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Roberta Donnay: Blossom-ing! (Village Jazz Cafe)

Review of the Bay Area vocalist's 13th album, which pays tribute to the music and style of Blossom Dearie

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Cover of Roberta Donnay album Blossom-ing!
Cover of Roberta Donnay album Blossom-ing!

A San Francisco Bay Area mainstay, vocalist Roberta Donnay has earned an avid following over the past quarter-century with a repertoire focusing on pre-bop treasures. Her 13th release, Blossom-ing! covers a whole different musical realm, and it’s a particularly felicitous pairing. With her small, pliable, deceptively sweet sound, Donnay possesses an ideal instrument to evoke the wit of Blossom Dearie, the sui generis vocalist and pianist whose cult following gradually expanded upon her return to New York City after a mid-1950s Paris sojourn.

Instead of the horn-laden arrangements found on most of Donnay’s recordings Blossom-ing features a nimble rhythm section with bassist Ruth Davies, drummer Mark Lee, São Paulo-reared guitarist José Neto, and pianist Mike Greensill, who’s the album’s secret sauce. He spent some four decades as accompanist, arranger and husband of the late, beloved jazz/cabaret singer Wesla Whitfield, and he swings with gentle authority that serves Donnay, who co-arranged all the tracks, marvelously well.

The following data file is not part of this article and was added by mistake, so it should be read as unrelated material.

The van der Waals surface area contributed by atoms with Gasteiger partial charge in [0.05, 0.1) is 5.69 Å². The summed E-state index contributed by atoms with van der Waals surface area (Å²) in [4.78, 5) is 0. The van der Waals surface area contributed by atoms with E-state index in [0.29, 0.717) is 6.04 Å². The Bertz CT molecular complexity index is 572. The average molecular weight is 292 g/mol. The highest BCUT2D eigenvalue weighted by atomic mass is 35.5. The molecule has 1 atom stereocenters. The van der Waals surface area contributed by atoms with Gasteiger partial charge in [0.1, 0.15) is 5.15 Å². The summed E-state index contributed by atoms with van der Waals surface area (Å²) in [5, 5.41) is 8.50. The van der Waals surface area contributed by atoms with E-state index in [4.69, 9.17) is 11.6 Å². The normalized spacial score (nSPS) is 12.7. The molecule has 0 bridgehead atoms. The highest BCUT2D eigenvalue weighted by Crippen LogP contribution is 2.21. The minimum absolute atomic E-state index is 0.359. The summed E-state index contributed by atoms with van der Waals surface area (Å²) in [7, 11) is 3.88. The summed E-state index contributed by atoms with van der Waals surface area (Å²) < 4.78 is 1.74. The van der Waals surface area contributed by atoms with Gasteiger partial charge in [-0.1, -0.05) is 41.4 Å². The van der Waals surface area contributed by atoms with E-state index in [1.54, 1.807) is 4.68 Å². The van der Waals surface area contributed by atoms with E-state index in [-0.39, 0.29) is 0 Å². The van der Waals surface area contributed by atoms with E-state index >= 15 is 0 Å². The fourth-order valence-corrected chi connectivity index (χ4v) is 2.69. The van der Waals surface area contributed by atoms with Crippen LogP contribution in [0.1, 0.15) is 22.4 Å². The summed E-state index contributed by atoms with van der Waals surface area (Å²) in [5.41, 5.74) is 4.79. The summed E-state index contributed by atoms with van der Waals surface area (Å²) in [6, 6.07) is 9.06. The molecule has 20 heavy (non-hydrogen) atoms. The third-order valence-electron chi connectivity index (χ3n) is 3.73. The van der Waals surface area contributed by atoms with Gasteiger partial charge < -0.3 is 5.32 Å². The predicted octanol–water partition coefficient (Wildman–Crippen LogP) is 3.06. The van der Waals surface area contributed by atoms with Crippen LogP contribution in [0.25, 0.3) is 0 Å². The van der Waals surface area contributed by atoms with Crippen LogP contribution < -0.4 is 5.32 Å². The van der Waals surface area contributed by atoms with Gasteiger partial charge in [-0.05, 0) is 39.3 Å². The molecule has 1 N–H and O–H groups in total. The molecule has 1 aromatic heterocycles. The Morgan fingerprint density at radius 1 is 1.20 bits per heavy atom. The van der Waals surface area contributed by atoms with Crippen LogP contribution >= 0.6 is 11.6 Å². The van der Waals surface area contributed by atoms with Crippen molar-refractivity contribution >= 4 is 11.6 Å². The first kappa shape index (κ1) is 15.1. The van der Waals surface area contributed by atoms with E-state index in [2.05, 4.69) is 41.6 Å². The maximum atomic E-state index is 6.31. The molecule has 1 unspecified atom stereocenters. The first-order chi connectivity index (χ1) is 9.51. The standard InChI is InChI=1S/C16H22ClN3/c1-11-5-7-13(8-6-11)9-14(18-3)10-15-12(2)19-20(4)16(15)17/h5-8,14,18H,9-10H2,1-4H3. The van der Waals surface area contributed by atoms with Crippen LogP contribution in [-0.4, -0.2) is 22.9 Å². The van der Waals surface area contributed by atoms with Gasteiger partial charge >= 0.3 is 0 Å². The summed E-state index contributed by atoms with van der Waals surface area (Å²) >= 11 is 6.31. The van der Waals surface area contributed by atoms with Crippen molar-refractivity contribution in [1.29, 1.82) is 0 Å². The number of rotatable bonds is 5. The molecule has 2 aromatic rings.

Part of what makes the album delightful is the range of material. Some usual suspects are apprehended with style, but she casts a wide net, including only one David Frishberg tune (“Peel Me a Grape” at just the right tempo). Few singers have ever conveyed the gobsmacked impact of a crush as mischievously as Dearie, a sensation that Donnay conjures with the Carolyn Leigh/Cy Coleman gems “You Fascinate Me So” and “It Amazes Me.” She also makes a compelling case for the revival of the rarely covered tunes “Moonlight Savings Time” and “Spring in Manhattan.”

If there’s anything missing, it’s more by Dearie herself. Donnay includes one of her best pieces, the bossa-tinged “Inside a Silent Tear” (with Peter King), but Dearie produced a wealth of songs with some great lyricists, like Jack Segal (“Good-Bye Country Boy”) and Johnny Mercer (“I’m Shadowing You”).

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Andrew Gilbert

Andrew Gilbert is a Berkeley-based freelancer who has written about arts and culture since 1989 for numerous publications, including the San Francisco Chronicle, San Jose Mercury News, Boston Globe, Los Angeles Times, East Bay Express, Berkeleyside, and KQED’s California Report. Born and raised in Los Angeles, he experienced a series of mind-blowing epiphanies listening to jazz masters at Kuumbwa Jazz Center in the late 1980s, performances he remembers more vividly than the gigs he saw last month.